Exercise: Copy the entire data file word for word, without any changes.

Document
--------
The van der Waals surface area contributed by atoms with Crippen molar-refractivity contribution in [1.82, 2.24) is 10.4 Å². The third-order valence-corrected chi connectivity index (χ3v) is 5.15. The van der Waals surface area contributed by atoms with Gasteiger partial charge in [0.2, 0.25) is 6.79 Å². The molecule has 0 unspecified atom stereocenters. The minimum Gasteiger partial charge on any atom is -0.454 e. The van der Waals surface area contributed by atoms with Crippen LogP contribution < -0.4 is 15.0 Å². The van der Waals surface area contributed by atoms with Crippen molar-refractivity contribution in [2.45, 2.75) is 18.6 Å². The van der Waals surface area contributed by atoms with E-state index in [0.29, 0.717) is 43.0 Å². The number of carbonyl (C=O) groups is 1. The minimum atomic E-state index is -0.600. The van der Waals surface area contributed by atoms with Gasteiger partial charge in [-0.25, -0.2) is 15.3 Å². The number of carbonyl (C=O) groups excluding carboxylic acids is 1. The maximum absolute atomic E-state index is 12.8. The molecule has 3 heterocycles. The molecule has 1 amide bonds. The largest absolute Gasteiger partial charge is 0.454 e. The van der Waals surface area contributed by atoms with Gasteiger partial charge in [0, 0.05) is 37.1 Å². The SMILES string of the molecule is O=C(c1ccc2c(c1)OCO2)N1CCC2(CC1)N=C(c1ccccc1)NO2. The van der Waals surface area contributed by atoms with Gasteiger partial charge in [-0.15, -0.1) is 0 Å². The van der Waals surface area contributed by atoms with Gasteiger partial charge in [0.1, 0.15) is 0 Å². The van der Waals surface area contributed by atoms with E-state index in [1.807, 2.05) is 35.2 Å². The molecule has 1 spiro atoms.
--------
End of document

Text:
The van der Waals surface area contributed by atoms with Crippen molar-refractivity contribution in [1.82, 2.24) is 10.4 Å². The third-order valence-corrected chi connectivity index (χ3v) is 5.15. The van der Waals surface area contributed by atoms with Gasteiger partial charge in [0.2, 0.25) is 6.79 Å². The molecule has 0 unspecified atom stereocenters. The minimum Gasteiger partial charge on any atom is -0.454 e. The van der Waals surface area contributed by atoms with Crippen LogP contribution < -0.4 is 15.0 Å². The van der Waals surface area contributed by atoms with Crippen molar-refractivity contribution in [2.45, 2.75) is 18.6 Å². The van der Waals surface area contributed by atoms with E-state index in [0.29, 0.717) is 43.0 Å². The number of carbonyl (C=O) groups is 1. The minimum atomic E-state index is -0.600. The van der Waals surface area contributed by atoms with Gasteiger partial charge in [-0.25, -0.2) is 15.3 Å². The number of carbonyl (C=O) groups excluding carboxylic acids is 1. The maximum absolute atomic E-state index is 12.8. The molecule has 3 heterocycles. The molecule has 1 amide bonds. The largest absolute Gasteiger partial charge is 0.454 e. The van der Waals surface area contributed by atoms with Gasteiger partial charge in [0, 0.05) is 37.1 Å². The SMILES string of the molecule is O=C(c1ccc2c(c1)OCO2)N1CCC2(CC1)N=C(c1ccccc1)NO2. The van der Waals surface area contributed by atoms with Gasteiger partial charge in [-0.15, -0.1) is 0 Å². The van der Waals surface area contributed by atoms with Gasteiger partial charge in [0.1, 0.15) is 0 Å². The van der Waals surface area contributed by atoms with E-state index in [1.807, 2.05) is 35.2 Å². The molecule has 1 spiro atoms.